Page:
INF: How to Change the Sleep Value Used by Dbdataready

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Normal DB-Library asynchronous query processing is handled by calling firstdbsqlsend and then dbdataready in a loop until dbdataready returns TRUE. Bydefault, the dbdataready function will sleep for 250 ms.

In situations where you have written asynchronous query processing you maynot want the dbdataready call to sleep for 250 ms. For example, if you haveseveral queries that generally run in 50 ms, you could theoretically runfive of the same queries in the 250 ms time frame. There is a registrysetting to control the sleep duration for the client computer.
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WARNING: Using the Registry Editor incorrectly can cause serious, systemwide problems that may require you to reinstall Windows NT to correct them.Microsoft cannot guarantee that any problems resulting from the use of theRegistry Editor can be solved. Use this tool at your own risk.
   Registry branch: HKEY_LOCAL_MACHINE on LOCAL_MACHINE   Key path:        Software\Microsoft\MSSQLServer\Client\DB-Lib   Key value:       DataReadySleep                    REG_DWORD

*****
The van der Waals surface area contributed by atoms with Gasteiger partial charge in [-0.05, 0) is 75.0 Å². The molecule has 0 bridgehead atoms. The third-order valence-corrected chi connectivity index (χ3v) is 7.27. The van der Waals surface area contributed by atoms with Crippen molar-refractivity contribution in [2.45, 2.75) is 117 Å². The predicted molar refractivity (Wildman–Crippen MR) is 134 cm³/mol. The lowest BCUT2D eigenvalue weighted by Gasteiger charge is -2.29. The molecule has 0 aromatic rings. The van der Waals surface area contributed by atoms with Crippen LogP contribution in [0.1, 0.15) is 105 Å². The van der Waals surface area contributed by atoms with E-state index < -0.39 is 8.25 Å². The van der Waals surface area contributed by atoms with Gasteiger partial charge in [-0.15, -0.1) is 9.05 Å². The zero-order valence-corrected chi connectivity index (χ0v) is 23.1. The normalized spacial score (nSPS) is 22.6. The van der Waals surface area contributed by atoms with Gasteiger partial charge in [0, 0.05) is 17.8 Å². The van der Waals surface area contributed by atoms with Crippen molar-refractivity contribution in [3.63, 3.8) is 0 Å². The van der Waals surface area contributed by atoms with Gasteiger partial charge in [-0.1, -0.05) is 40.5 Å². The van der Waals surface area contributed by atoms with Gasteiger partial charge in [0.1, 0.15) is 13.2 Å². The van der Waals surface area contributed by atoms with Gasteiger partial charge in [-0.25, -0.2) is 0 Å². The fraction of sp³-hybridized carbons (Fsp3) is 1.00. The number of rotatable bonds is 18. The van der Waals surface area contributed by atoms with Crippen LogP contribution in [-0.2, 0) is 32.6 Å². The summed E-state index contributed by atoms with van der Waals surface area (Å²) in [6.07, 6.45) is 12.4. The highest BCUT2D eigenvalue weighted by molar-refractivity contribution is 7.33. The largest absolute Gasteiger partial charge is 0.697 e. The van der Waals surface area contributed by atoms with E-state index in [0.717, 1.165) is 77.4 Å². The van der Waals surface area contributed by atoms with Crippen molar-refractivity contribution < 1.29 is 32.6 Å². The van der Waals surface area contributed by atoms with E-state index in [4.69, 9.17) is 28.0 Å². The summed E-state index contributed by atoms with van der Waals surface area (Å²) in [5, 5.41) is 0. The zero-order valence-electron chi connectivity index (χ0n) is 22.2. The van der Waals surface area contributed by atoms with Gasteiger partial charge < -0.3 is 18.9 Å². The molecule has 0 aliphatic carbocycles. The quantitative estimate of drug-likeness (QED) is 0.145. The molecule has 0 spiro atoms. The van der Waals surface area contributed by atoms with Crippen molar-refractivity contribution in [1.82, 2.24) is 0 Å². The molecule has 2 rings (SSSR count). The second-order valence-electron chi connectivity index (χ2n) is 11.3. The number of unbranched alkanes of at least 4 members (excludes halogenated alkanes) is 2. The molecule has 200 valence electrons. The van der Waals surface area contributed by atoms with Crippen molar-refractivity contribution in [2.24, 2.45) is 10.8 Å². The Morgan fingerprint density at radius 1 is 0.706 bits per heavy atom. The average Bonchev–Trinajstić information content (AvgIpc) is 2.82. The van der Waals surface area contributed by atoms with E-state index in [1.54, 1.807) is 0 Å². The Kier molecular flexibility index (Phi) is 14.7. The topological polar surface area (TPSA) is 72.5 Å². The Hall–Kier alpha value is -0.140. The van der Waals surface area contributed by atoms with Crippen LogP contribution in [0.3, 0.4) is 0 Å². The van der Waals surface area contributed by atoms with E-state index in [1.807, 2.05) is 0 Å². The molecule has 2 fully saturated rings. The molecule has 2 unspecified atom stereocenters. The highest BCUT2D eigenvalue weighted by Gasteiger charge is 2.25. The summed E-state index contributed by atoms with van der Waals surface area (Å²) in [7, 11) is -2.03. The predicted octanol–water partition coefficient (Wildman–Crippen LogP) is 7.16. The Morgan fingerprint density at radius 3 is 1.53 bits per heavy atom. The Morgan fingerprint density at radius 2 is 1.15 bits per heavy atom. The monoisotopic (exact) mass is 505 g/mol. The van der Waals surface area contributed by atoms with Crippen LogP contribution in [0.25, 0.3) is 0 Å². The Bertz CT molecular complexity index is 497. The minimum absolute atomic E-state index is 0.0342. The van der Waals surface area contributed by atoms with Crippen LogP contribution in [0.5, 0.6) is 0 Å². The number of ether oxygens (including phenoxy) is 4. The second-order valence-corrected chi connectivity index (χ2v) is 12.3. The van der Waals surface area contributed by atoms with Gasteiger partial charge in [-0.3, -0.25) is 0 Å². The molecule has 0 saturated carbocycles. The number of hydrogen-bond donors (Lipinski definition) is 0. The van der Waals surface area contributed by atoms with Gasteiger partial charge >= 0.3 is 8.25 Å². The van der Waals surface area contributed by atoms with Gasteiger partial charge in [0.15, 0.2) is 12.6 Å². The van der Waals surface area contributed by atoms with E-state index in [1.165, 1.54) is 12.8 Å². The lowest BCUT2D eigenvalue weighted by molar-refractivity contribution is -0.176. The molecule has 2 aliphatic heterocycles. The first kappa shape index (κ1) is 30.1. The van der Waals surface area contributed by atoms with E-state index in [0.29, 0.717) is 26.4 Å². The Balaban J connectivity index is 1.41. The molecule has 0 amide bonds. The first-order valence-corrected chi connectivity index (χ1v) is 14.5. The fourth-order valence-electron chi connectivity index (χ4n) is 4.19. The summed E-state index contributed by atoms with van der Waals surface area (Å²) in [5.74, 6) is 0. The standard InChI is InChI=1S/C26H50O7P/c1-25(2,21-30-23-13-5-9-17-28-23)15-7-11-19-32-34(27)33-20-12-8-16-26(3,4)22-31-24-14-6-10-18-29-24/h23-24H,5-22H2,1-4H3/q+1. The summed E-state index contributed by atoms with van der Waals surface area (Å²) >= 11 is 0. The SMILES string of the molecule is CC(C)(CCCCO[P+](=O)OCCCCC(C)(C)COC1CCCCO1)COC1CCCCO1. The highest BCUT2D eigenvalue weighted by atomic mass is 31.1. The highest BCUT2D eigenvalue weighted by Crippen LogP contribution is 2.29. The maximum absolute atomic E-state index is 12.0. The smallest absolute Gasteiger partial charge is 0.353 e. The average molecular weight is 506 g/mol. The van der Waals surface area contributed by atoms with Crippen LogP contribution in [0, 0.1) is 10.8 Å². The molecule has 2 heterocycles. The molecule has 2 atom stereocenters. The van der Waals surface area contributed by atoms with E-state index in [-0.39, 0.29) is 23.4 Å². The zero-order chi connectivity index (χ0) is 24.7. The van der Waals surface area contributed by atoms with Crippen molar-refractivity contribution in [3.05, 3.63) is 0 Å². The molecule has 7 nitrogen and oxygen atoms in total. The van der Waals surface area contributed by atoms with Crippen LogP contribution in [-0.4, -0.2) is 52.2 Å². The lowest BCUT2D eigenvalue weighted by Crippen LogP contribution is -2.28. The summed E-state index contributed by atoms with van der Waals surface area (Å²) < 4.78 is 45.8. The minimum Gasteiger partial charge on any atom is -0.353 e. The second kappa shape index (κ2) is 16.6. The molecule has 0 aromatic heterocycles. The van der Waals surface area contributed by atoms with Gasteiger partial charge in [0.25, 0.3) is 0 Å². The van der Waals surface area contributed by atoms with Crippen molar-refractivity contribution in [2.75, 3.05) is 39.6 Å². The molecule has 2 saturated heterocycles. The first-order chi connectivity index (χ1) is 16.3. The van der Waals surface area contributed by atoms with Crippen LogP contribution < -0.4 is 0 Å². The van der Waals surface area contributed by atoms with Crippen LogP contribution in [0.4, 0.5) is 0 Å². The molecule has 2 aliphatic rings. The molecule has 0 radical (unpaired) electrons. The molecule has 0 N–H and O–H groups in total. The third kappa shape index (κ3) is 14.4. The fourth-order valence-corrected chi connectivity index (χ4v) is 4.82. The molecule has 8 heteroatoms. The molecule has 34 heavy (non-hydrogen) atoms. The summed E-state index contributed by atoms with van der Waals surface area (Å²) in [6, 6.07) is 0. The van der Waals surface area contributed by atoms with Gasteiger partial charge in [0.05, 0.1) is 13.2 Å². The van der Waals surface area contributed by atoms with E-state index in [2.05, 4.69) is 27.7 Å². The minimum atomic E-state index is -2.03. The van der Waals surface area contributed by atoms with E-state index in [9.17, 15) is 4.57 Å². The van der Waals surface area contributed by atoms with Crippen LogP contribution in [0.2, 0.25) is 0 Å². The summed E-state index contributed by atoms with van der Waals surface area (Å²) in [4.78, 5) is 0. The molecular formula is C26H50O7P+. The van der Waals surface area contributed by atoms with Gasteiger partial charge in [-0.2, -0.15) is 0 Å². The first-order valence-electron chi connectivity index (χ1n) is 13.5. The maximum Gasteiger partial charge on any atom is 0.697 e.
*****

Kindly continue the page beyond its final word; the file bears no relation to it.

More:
The default value is 250 ms; the range of allowed values is 0 ms to1,000 ms. To ignore the sleep operation, set the value to 0xFFFFFFFF.

Be careful when modifying this setting, because setting the value to 0 isnot the same as 0xFFFFFFFF. The 0xFFFFFFFF value is checked in thedbdataready function, and the sleep function is not called, whereas 0 ispassed to the Win32 sleep function. The following is an excerpt from theWin32 documentation on the sleep call:
   A value of zero causes the thread to relinquish the remainder of its   time slice to any other thread of equal priority that is ready to run.				

You must take into account that NOT sleeping may actually flood the networklayers with calls to check the status of the connection. The best settingis generally two to four microseconds longer than the actual runtime of thequery. Because you cannot control outside factors (such as the network loador server load) on any given day, it may be advantageous to set the valueto 0xFFFFFFFF for those applications for which performance is critical, andimplement your own sleep strategy. Some applications are designed to allowthis parameter to be configurable, while others use an elaborate scheme todynamically adjust the wait factor, based on the query or a prior history.In either case, you are introducing an arbitrary delay that can effectperformance. Finally, in certain cases it is acceptable to thread the queryout and run it with dbsqlexec.

A simple workaround other than (or in conjunction with) setting theDataReadySleep is to switch to a network library such as TCP/IP. TCP/IPdoes not use the same mechanism to determine when data has been returnedfrom the server, and the reduced overhead may improve performance.

Article ID: 159234 - Last Review: 11/01/2013 21:38:00 - Revision: 4.0

Microsoft SQL Server 6.0 Standard Edition, Microsoft SQL Server 6.5 Standard Edition

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